No offense buddy, but this is so fail, like beyond the freaking scale of failures.
The only thing I enjoyed reading is the FB Twitter bit, which says something..

Well I enjoyed it. If its so 'fail' write something else to amuse us then please so we can see how the jobs done?

SK[ said,]Well I enjoyed it. If its so 'fail' write something else to amuse us then please so we can see how the jobs done?

It's inaccurate. I'm not saying the point is wrong, BT is mainly used for piracy.

Inclined said,

It's inaccurate. I'm not saying the point is wrong, BT is mainly used for piracy.

Source to prove its inaccurate or are you just trolling?

If I was to be really catty about the whole thing, 18.8% of this article is about the legitimate use of BT, where the other 81.2% is used to give stats on how BT users can get pirated material.

yeoo_andy_ni said,
If I was to be really catty about the whole thing, 18.8% of this article is about the legitimate use of BT, where the other 81.2% is used to give stats on how BT users can get pirated material.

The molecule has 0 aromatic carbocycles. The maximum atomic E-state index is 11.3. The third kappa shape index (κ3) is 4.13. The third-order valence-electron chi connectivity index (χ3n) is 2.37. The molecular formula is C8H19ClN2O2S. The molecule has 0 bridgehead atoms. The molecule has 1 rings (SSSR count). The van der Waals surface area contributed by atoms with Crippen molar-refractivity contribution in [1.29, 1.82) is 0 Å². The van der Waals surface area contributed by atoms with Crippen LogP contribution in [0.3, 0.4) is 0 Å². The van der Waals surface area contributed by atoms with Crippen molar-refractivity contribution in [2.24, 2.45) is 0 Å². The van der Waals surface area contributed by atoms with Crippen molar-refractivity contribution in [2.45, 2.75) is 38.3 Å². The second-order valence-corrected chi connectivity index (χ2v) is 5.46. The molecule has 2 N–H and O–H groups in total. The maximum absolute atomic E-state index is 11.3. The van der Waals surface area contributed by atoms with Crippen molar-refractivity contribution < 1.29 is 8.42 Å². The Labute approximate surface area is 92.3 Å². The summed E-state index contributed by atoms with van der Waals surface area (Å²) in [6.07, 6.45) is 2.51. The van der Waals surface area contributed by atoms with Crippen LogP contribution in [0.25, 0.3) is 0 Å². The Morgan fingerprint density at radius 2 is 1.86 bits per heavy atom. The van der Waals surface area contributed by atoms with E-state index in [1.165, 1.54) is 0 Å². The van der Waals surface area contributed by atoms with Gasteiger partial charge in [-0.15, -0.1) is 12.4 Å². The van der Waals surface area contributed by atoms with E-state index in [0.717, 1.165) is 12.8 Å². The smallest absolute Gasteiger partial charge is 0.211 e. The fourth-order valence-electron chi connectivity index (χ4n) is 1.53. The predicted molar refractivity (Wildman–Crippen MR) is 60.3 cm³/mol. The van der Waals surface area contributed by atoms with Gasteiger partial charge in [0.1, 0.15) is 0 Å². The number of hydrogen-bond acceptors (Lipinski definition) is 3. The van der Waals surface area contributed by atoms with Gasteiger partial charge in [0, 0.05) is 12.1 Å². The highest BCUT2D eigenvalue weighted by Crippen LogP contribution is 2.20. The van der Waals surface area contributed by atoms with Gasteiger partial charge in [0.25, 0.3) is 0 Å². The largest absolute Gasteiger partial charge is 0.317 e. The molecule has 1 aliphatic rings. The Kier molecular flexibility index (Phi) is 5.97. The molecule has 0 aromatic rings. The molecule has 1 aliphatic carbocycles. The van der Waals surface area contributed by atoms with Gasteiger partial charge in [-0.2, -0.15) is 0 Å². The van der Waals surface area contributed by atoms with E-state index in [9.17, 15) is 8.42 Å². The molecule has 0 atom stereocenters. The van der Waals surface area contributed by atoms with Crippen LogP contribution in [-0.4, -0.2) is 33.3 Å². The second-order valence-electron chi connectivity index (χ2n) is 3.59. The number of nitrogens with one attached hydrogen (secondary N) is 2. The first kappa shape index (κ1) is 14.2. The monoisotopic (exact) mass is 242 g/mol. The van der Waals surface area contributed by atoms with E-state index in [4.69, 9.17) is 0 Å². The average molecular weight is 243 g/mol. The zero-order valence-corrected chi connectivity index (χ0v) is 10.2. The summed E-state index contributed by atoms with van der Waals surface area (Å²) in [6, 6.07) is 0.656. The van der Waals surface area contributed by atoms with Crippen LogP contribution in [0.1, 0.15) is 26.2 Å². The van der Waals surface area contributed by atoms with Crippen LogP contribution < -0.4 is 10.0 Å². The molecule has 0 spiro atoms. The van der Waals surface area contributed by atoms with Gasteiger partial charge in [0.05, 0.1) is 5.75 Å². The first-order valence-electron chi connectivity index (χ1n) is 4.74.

sure, but everyone knows about torrents nowadays (especially most of the people using neowin) as it's pretty much the most commonly used thing for piracy so it's not like it's a secret here and like the article is telling everyone about it especially since around here (Neowin) it's a pretty safe bet most of us are well aware of the ways to obtain 'stuff' (which is basically damn near anything besides torrents as those are to much on the radar vs the alternatives)

I'm all for Trivia, but is this not just an attack on the BT protocol by stating that X amount of data can be acquired illegally?
I would have throught that trivia was going to be "did you know that 1 million users connect to trackers every minute" or "the most commonly used BT application is uTorrent". That's trivia, this is an article saying that BT is 99.86% of the time used for piracy.

(I love Tuesdays! )

On the more legitimate side of torrent usage, apparently both Facebook and Twitter use BitTorrent to transfer updates to their servers.

I did not know this. Do you have a source?

htcz said,
(I love Tuesdays! )


I did not know this. Do you have a source?

Yeah just click the links I placed on "Facebook" and "Twitter"